Audi is issuing a recall on approximately 1.2 million cars worldwide because of coolant pumps that can overheat and potentially catch fire. Of those cars, close to 343,000 are located in the U.S, according to a National Highway Traffic Safety Administration filing. The recall affects recent-but-not-new models of some of the brand's most popular models equipped with a specific 2.0-liter four-cylinder engine internally known as EA888 Evo2. Specifically, Audi found defects in the 2013-16 A4, 2013-17 A5, 2012-15 A6, and 2013-17 Q5 crossover.
According to the NHTSA filing, the electric coolant pumps found in Audi's 2.0-liter TFSI power plant are at risk of overheating due to moisture-induced short circuits or after becoming clogged with debris. Any Audi fires that result from an overheating coolant pump would not only be dangerous but also deeply, embarrassingly ironic.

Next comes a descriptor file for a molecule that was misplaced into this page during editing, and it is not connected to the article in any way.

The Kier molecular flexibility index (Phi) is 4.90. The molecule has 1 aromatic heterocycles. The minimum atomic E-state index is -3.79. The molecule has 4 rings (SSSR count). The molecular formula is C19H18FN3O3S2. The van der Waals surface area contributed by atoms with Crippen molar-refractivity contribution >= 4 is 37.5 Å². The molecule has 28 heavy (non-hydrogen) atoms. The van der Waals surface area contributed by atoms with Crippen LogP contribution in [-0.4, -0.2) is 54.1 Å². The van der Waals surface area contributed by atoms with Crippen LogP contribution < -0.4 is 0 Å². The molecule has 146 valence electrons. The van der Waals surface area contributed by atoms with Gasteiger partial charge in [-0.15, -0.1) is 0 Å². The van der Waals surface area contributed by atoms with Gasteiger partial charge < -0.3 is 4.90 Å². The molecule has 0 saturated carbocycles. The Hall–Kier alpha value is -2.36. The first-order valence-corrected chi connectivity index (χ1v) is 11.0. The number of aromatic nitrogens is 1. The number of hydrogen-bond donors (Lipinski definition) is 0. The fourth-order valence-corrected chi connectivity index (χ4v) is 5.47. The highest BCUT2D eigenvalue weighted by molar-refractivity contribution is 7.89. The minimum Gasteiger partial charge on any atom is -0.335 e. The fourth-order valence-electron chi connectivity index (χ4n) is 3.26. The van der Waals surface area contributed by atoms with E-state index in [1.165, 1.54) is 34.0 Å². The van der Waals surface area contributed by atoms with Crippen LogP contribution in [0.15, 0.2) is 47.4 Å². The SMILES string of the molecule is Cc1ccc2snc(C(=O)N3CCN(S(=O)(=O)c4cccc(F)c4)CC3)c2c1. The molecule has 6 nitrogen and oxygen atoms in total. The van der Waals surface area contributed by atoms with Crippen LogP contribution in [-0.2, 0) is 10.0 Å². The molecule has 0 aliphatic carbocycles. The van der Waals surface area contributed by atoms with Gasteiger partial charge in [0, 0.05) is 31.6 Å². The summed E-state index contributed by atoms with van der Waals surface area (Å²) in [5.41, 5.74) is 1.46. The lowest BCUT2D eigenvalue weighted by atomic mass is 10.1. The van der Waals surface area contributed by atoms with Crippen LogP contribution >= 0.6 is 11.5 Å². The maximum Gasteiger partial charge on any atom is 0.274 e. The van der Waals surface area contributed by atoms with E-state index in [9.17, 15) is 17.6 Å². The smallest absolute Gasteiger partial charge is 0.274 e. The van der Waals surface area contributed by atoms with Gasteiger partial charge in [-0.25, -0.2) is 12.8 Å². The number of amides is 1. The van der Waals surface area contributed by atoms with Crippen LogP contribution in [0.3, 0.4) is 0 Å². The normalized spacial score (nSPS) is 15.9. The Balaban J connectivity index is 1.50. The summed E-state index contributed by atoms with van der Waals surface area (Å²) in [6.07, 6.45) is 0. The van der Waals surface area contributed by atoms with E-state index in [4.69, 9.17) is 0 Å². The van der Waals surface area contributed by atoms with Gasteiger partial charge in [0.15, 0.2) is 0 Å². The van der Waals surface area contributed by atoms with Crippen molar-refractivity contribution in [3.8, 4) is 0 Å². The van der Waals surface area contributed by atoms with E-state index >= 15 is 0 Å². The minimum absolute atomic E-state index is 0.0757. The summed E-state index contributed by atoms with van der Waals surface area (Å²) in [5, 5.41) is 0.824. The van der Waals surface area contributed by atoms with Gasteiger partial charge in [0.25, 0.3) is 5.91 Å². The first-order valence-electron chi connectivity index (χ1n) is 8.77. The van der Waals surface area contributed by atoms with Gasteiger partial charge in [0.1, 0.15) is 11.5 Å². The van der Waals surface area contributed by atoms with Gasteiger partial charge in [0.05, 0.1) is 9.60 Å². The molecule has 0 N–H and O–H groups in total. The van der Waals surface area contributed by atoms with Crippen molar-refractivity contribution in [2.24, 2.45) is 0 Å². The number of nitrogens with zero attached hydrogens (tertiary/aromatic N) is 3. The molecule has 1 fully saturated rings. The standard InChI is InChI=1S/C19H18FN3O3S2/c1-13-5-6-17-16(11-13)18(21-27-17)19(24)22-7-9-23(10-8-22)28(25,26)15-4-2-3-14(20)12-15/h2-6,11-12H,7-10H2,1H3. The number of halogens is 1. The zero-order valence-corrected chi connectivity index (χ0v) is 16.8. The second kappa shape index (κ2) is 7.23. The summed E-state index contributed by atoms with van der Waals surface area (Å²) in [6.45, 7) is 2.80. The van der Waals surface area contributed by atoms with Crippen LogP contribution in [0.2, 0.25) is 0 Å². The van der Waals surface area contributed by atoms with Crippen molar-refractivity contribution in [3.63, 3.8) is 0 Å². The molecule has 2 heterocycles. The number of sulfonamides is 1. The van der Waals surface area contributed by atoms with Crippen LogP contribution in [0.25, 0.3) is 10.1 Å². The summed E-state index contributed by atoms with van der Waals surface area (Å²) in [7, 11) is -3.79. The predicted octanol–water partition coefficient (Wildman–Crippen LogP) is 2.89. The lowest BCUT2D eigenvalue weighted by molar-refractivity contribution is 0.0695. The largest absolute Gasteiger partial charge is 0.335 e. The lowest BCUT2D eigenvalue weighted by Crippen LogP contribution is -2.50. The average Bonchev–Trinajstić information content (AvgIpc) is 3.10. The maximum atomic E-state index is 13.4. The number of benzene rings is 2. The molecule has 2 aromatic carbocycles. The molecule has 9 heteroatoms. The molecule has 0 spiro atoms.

To fix this, the German automaker will replace all affected pumps, free of charge, with a new part that apparently incorporates a "pressure compensation element" that keeps moisture out.
The filing states that Audi recalled the same vehicles over the same issue last year and attempted to remedy the overheating coolant pumps with a software update that switches the coolant pump off if a blockage is detected. Evidently, that digital patch wasn't enough so the company is now replacing the hardware entirely.
Owners will be notified by June 11 but may contact Audi customer service at 1-800-822-2834 or NHTSA at 1-888-327-4236 in the meantime with questions and concerns.